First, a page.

The Open Post

by Stacey

Happy Labor Day weekend! We’re laying low after our big trip back east. I’m headed to the grocery store in a few minutes to restock the fridge and cupboards since we’re not going anywhere until Thanksgiving. Woohoo!

As many of you know, going to the grocery store with children should be classified as an Olympic sport, which explains why I’m going in a few minutes while our little one is asleep and the older one can hang out with my husband. I just read a hilarious account of one woman’s trip to the food store with her six children. It was posted on Ebay because the woman was auctioning a box of Pokemon cards that her kids slipped into the cart. Here are some of my favorite moments.

Once at the store, we grab not one, but two shopping carts. I wear the baby in a sling and the two little children sit in the carts while I push one cart and my oldest son pushes the other one. My oldest daughter is not allowed to push a cart. Ever. Why? Because the last time I let her push the cart, she smashed into my ankles so many times, my feet had to be amputated by the end of our shopping trip. This is not a good thing. You try running after a toddler with no feet sometime.

At this point, a woman looks at our two carts and asks me, “Are they all yours?” I answer good naturedly, “Yep!

“Oh my, you have your hands full.”

“Yes, I do, but it‘s fun!” I say smiling. I’ve heard all this before. In fact, I hear it every time I go anywhere with my brood.

We begin in the produce section where all these wonderfully, artistically arranged pyramids of fruit stand. There is something so irresistibly appealing about the apple on the bottom of the pile, that a child cannot help but try to touch it. Much like a bug to a zapper, the child is drawn to this piece of fruit. I turn around to the sounds of apples cascading down the display and onto the floor. Like Indiana Jones, there stands my son holding the all-consuming treasure that he just HAD to get and gazing at me with this dumbfounded look as if to say, “Did you see that??? Wow! I never thought that would happen!”

Oh god, this poor woman.

A little old man looks at all of us and says, “Are all of those your kids?”

Thinking about the apple incident, I reply, “Nope. They just started following me. I’ve never seen them before in my life.”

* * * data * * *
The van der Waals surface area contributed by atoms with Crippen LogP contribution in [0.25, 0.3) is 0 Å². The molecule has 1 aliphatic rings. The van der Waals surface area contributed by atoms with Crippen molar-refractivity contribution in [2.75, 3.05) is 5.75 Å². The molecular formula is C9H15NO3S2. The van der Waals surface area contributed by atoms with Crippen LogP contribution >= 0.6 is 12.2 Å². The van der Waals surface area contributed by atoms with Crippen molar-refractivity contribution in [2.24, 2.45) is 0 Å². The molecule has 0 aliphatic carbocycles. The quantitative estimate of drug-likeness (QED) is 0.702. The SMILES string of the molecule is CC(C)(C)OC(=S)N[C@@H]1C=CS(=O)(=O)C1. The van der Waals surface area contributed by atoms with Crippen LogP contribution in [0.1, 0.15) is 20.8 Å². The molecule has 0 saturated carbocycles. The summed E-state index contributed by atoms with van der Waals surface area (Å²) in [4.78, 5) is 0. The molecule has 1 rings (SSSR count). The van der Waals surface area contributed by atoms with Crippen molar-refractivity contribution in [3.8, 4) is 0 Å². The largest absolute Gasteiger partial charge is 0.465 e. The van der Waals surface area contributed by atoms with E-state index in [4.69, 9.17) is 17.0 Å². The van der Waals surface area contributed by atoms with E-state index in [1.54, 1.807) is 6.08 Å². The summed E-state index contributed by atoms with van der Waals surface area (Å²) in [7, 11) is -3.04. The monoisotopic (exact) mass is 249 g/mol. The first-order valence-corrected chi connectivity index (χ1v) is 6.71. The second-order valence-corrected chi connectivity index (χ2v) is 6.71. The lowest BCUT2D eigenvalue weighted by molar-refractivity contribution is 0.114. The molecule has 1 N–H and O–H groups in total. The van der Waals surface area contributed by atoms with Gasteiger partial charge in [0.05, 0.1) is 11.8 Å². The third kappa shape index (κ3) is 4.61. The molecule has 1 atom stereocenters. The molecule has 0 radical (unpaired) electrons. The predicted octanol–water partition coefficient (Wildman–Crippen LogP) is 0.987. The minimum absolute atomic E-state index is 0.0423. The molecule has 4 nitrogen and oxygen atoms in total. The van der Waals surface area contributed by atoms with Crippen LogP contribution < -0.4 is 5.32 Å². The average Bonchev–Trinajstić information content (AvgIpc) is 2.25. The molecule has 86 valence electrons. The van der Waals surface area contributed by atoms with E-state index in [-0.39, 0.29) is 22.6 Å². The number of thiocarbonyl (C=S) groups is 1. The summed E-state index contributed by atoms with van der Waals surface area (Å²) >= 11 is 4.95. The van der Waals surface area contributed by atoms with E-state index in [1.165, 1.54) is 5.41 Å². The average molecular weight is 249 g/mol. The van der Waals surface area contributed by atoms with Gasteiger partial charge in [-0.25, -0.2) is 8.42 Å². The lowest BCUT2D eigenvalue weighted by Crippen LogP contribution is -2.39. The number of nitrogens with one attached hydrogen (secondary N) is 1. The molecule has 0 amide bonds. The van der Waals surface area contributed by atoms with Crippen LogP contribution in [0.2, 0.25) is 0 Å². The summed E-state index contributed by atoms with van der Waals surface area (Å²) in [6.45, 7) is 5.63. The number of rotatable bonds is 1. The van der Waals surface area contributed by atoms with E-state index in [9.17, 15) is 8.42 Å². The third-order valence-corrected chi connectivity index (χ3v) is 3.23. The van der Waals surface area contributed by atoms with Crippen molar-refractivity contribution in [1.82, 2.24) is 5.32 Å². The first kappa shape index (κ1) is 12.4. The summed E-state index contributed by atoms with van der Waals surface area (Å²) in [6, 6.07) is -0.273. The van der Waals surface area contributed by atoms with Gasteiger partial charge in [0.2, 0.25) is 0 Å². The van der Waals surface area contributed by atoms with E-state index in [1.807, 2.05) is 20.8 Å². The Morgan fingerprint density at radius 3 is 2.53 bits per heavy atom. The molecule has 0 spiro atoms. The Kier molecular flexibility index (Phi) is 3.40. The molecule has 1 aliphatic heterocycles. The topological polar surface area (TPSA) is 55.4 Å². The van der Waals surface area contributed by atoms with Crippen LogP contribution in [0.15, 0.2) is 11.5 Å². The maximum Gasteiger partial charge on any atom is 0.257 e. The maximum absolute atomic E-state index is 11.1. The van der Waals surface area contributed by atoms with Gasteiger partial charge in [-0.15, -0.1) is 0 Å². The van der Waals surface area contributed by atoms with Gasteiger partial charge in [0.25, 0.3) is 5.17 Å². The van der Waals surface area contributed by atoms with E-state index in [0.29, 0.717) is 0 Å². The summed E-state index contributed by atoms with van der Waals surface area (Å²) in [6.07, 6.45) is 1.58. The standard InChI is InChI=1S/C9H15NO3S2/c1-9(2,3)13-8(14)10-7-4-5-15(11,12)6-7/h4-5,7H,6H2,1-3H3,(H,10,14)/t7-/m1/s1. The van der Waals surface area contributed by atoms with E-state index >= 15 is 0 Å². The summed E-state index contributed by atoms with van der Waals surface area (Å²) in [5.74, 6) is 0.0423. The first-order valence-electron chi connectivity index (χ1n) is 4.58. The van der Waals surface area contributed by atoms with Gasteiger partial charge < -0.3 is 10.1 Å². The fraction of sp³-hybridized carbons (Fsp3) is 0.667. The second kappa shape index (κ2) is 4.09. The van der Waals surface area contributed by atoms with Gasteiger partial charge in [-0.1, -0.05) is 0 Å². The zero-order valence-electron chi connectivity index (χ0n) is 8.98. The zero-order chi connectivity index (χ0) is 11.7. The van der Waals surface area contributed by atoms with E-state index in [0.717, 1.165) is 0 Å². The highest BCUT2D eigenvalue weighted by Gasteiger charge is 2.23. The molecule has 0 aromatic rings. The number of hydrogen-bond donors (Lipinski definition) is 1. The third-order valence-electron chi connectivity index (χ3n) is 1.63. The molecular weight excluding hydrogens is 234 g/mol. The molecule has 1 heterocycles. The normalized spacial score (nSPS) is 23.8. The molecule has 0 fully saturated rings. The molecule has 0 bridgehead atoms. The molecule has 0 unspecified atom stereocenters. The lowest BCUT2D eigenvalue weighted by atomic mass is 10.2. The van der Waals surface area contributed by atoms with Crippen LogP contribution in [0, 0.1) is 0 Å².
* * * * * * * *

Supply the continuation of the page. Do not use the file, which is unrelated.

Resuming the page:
There you go.

In the bakery, they’re giving away free samples of coffee cake and of course, my kids all take one. The toddler decides he doesn’t like it and proceeds to spit it out in my hand. (That’s what moms do. We put our hands in front of our children’s mouths so they can spit stuff into them. We’d rather carry around a handful of chewed up coffee cake, than to have the child spit it out onto the floor. I’m not sure why this is, but ask any mom and she’ll tell you the same.) Of course, there’s no garbage can around, so I continue shopping one-handed while searching for someplace to dispose of the regurgitated mess in my hand.

In the meat department, a mother with one small baby asks me, “Wow! Are all six yours?”

I answer her, “Yes, but I’m thinking of selling a couple of them.”

It gets worse. She ends up agreeing to let each of them pick out a box of cereal, this after her kids attempt to have shopping carts races down the aisles. Finally, she gets through her list and is ready to check out.

As I unload the carts, I notice many extra items that my kids have sneaked in the carts unbeknownst to me. I remove a box of Twinkies, a package of cupcakes, a bag of candy, and a can of cat food (we don’t even have a cat!). I somehow missed the box of Pokemon cards however and ended up purchasing them unbeknownst to me. As I pay for my purchases, the clerk looks at me, indicates my kids, and asks, “Are they all yours?”

Frustrated, exhausted from my trip, sick to my stomach from writing out a check for $289.53, dreading unloading all the groceries and putting them away and tired of hearing that question, I look at the clerk and answer her in my most sarcastic voice, “No. They’re not mine. I just go around the neighborhood gathering up kids to take to the grocery store because it’s so much more fun that way.”

She ended up getting $142.51 for the cards, a pittance for her heroic effort.

So what’s up with you all? Got any good stories to tell?

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Filed under family life, food, grocery store with kids, kids, life, mothers, parenting, Pokemon cards

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